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Trends of Convective Available Potential Energy over the Indian region and its effect on rainfall

Murugavel, P and Pawar, SD and Gopalakrishnan, V (2012) Trends of Convective Available Potential Energy over the Indian region and its effect on rainfall. International Journal of Climatology, 32 (9). pp. 1362-1372.

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Abstract

Many studies in recent times have suggested that long-term changes in Convective Available Potential Energy (CAPE) are associated with the changes in convective activity and atmospheric energy budget and, hence, the changes in CAPE could be used as a potential indicator of climate change. Here, we analyse daily radiosonde data of 32 stations over the Indian region from 1984 to 2008 (25 years), to study the climatology and long-term changes in CAPE, lower troposphere moisture content and upper tropospheric temperature. Using gridded daily rainfall data over this region, the relationship between average CAPE and average rainfall as well as the trends in CAPE and its effect on rainfall pattern are also examined during different seasons of this region. All the coastal and island stations, as well as some stations in the foothills of the Himalayas, show higher values of CAPE compared to other inland stations. This study clearly demonstrates that CAPE values have been systematically increasing over most parts of the Indian region during last 25 years. The increase in CAPE is found to be due to increase in low-level moisture content and decrease in upper level temperature over the last 25 years. The seasonal variations show that the CAPE is higher during the monsoon compared to pre-monsoon or post-monsoon seasons and it suggests that thermodynamic conditions favourable for high CAPE together with large-scale dynamics are necessary for organized monsoon convections over this region. In comparison with a large increase in the all-India average of CAPE during monsoon season, which is about 38 J Kg -1 year -1, the all-India summer monsoon rainfall increases about 1.3 mm year -1. The systematic increasing trend in CAPE may be compensating for weakening of monsoon circulation and, thus, maintaining the monsoon rainfall over the Indian region.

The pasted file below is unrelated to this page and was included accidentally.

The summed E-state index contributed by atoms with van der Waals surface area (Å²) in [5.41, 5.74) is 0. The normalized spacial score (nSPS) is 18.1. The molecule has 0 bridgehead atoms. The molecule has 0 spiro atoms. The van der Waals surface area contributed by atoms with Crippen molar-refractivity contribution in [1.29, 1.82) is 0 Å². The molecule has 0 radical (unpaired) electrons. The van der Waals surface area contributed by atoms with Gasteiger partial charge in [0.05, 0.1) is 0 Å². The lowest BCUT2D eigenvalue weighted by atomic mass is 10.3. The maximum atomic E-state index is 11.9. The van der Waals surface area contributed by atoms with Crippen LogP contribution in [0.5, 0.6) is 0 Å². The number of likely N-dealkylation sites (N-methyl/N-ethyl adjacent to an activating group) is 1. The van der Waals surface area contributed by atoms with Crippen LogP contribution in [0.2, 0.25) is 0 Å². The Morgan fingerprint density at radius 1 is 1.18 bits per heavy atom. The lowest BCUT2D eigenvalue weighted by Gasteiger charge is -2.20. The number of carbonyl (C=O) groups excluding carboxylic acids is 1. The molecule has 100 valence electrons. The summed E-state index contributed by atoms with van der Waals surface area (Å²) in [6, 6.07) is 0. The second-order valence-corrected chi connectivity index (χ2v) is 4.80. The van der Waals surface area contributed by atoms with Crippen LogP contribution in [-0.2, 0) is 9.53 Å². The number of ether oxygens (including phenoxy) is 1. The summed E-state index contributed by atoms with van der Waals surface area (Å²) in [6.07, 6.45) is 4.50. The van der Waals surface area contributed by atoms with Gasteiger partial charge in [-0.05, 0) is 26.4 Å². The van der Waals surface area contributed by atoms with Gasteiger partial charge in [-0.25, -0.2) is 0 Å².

Item Type: Article
Additional Information: Copyright of this article belongs to Royal Meteorological Society.
Uncontrolled Keywords: Atmospheric energy; Convective activity; Convective available potential energies; Daily rainfall; Himalayas; Indian monsoon rainfall; Large-scale dynamics; Long-term changes; Lower troposphere; Mixing ratios; Monsoon circulations; Monsoon rainfall; Monsoon season; Post-monsoon; Potential indicators; Pre-monsoon; Radiosonde datas; Rainfall patterns; Seasonal variation; Summer monsoon rainfall; Thermodynamic conditions; Tropospheric temperature, Atmospheric thermodynamics; Climate change; Moisture determination; Potential energy; Temperature; Troposphere, Rain, atmospheric convection; climate change; moisture content; monsoon; potential energy; radiosonde; rainfall; thermodynamics; troposphere, India
Subjects: Meteorology and Climatology
Depositing User: IITM Library
Date Deposited: 27 Dec 2013 20:44
Last Modified: 27 Dec 2013 20:44
URI: http://moeseprints.incois.gov.in/id/eprint/477

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